Understanding the Printed Circuit Board: Everything you need to know about PCBs

What is a Printed Circuit Board?

A printed circuit board connects components using conductive tracts. It also supports features that are etched from copper sheets and framed into a non-conductive substrate. PCB’s come in various forms, they can be single sided, multi-layered, or double-sided. Conductors on different layers are connected with plated-through holes, these holes are commonly known as “vias”. Some of the advance PCBs may contain components like capacitors, resistors, or embedded in the substrate.

Through-Hole Technology.

The first manufactured PCB’s used a through-hole technology. They were able to do this through mounting electronic components by leads inserted through holes on one side of the board and soldered onto copper traces at the back. Boards may be single-sided, with an unplaited component side with components soldered on both sides, they also have more compact double-sided boards

The installation of through-hole parts with two axial leads is sometimes installed by bending the leads in 90 degrees in the same direction, inserting the part in the board, soldering the leads, and trimming off the ends. Leads may also be soldered through a manual process or by a wave soldering machine. This through-hole PCB technology almost completely changed the earlier electronics assembly techniques such as point-to-point construction. From the second generation of computers in the 50s down to the surface-mount technology in the late 80s, every aspect of a typical PCB was a through-hole component.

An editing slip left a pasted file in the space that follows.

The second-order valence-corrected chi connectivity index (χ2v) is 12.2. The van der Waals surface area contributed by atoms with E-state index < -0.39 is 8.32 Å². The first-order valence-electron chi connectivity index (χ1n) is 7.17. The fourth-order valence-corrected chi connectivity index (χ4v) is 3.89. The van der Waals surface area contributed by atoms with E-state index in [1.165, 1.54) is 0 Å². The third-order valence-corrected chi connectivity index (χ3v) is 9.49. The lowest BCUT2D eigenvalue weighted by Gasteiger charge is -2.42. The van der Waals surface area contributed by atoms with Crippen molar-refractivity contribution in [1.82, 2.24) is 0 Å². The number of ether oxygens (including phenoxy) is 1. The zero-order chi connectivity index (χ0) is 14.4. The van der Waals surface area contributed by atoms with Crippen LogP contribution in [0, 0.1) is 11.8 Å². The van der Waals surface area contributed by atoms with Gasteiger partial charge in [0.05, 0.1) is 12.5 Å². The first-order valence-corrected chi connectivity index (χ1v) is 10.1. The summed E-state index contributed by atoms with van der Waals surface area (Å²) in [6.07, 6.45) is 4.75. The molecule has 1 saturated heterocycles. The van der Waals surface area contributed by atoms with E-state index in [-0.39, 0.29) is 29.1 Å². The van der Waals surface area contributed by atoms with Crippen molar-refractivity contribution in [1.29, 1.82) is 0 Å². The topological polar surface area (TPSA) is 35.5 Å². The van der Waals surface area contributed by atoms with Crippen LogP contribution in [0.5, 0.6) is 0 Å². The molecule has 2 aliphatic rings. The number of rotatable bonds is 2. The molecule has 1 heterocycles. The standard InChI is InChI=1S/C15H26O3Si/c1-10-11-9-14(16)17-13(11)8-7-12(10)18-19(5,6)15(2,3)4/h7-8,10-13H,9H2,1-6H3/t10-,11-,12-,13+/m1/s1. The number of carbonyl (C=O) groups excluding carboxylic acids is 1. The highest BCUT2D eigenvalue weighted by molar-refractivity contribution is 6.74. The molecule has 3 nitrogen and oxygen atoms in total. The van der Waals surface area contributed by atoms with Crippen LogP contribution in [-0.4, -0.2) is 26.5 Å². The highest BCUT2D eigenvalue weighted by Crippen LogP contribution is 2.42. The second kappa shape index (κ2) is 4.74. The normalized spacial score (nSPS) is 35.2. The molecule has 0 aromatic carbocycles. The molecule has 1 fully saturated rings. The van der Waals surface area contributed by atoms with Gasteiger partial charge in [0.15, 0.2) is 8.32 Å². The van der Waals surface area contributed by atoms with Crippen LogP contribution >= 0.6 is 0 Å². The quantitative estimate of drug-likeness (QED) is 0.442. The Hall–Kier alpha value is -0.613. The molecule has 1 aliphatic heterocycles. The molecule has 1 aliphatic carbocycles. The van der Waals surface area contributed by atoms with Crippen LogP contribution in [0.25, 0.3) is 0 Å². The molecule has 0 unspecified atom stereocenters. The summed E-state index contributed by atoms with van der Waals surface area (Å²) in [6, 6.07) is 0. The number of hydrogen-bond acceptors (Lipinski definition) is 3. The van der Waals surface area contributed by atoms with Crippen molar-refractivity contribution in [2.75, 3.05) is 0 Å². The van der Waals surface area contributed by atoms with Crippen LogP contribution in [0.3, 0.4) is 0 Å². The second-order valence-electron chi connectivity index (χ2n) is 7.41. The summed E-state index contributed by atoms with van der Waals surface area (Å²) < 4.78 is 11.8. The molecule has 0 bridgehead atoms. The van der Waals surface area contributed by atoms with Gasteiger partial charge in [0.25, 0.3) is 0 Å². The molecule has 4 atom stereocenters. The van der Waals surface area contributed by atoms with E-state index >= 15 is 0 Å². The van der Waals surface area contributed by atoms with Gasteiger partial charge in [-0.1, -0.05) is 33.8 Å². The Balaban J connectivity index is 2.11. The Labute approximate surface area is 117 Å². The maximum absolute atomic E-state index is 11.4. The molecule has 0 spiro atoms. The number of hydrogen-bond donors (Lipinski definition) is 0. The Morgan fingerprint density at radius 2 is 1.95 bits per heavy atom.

Surface- Mount Technology

This type of PCB technology emerged in the 1960s and had gained momentum in the early 80s. It became widely used by the mid-1990s and since then it became one of the most common PCBs in the market. The components of this type were mechanically redesigned to have small metal tabs or end caps that could be sold directly onto the circuit boards surface, rather than using wire leads to pass through holes. Nowadays, components of this type became much smaller and its placement on both sides of the board became more common than with through-hole mounting. This allows much smaller PCB assemblies with much higher circuit densities https://www.hemeixinpcb.com/RigidFlexPCB/RigidFlexPCB.html.

Circuit Properties of the PCB

Each trace consists of a narrow part of the copper foil that has a flat surface that remains after etching. The resistance, determined by width and thickness, of the traces must be sufficiently lower so that the current the conductor will continue to carry. Also, power and ground traces may need to be broader than signal traces. In a multi-layer board, one entire layer may be mostly solid copper to act as a ground plane for power return and shielding. Microwave circuits, on the other hand, have transmission lines that can be laid out in the form of stripline and microstrip with supervised dimensions to ensure a consistent impedance.

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